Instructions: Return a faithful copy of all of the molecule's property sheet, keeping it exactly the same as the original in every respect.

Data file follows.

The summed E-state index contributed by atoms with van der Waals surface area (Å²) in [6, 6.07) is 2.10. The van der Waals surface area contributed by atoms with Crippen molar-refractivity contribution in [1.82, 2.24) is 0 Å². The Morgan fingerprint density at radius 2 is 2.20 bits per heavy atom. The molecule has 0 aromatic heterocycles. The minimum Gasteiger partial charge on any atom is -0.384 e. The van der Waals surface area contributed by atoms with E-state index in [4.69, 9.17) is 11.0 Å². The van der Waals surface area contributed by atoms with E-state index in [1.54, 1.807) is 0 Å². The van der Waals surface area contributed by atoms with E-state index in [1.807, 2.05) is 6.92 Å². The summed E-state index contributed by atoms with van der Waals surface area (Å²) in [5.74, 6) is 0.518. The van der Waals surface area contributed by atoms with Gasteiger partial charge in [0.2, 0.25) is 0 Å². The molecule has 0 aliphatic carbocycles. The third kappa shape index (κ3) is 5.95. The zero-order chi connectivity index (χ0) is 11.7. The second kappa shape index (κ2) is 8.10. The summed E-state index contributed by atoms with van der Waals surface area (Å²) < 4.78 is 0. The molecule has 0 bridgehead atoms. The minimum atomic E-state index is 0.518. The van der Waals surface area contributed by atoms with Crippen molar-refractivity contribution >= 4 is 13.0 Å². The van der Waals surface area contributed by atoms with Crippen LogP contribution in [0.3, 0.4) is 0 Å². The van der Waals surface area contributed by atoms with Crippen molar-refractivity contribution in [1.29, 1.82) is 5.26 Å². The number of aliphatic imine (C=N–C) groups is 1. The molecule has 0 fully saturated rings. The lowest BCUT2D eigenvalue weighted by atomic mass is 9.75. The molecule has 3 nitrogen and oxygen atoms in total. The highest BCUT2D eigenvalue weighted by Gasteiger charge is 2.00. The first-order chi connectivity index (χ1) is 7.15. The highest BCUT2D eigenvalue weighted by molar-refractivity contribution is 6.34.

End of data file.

The summed E-state index contributed by atoms with van der Waals surface area (Å²) in [6, 6.07) is 2.10. The van der Waals surface area contributed by atoms with Crippen molar-refractivity contribution in [1.82, 2.24) is 0 Å². The Morgan fingerprint density at radius 2 is 2.20 bits per heavy atom. The molecule has 0 aromatic heterocycles. The minimum Gasteiger partial charge on any atom is -0.384 e. The van der Waals surface area contributed by atoms with E-state index in [4.69, 9.17) is 11.0 Å². The van der Waals surface area contributed by atoms with E-state index in [1.54, 1.807) is 0 Å². The van der Waals surface area contributed by atoms with E-state index in [1.807, 2.05) is 6.92 Å². The summed E-state index contributed by atoms with van der Waals surface area (Å²) in [5.74, 6) is 0.518. The van der Waals surface area contributed by atoms with Gasteiger partial charge in [0.2, 0.25) is 0 Å². The molecule has 0 aliphatic carbocycles. The third kappa shape index (κ3) is 5.95. The zero-order chi connectivity index (χ0) is 11.7. The second kappa shape index (κ2) is 8.10. The summed E-state index contributed by atoms with van der Waals surface area (Å²) < 4.78 is 0. The molecule has 0 bridgehead atoms. The minimum atomic E-state index is 0.518. The van der Waals surface area contributed by atoms with Crippen molar-refractivity contribution >= 4 is 13.0 Å². The van der Waals surface area contributed by atoms with Crippen LogP contribution in [0.3, 0.4) is 0 Å². The van der Waals surface area contributed by atoms with Crippen molar-refractivity contribution in [1.29, 1.82) is 5.26 Å². The number of aliphatic imine (C=N–C) groups is 1. The molecule has 0 fully saturated rings. The lowest BCUT2D eigenvalue weighted by atomic mass is 9.75. The molecule has 3 nitrogen and oxygen atoms in total. The highest BCUT2D eigenvalue weighted by Gasteiger charge is 2.00. The first-order chi connectivity index (χ1) is 7.15. The highest BCUT2D eigenvalue weighted by molar-refractivity contribution is 6.34.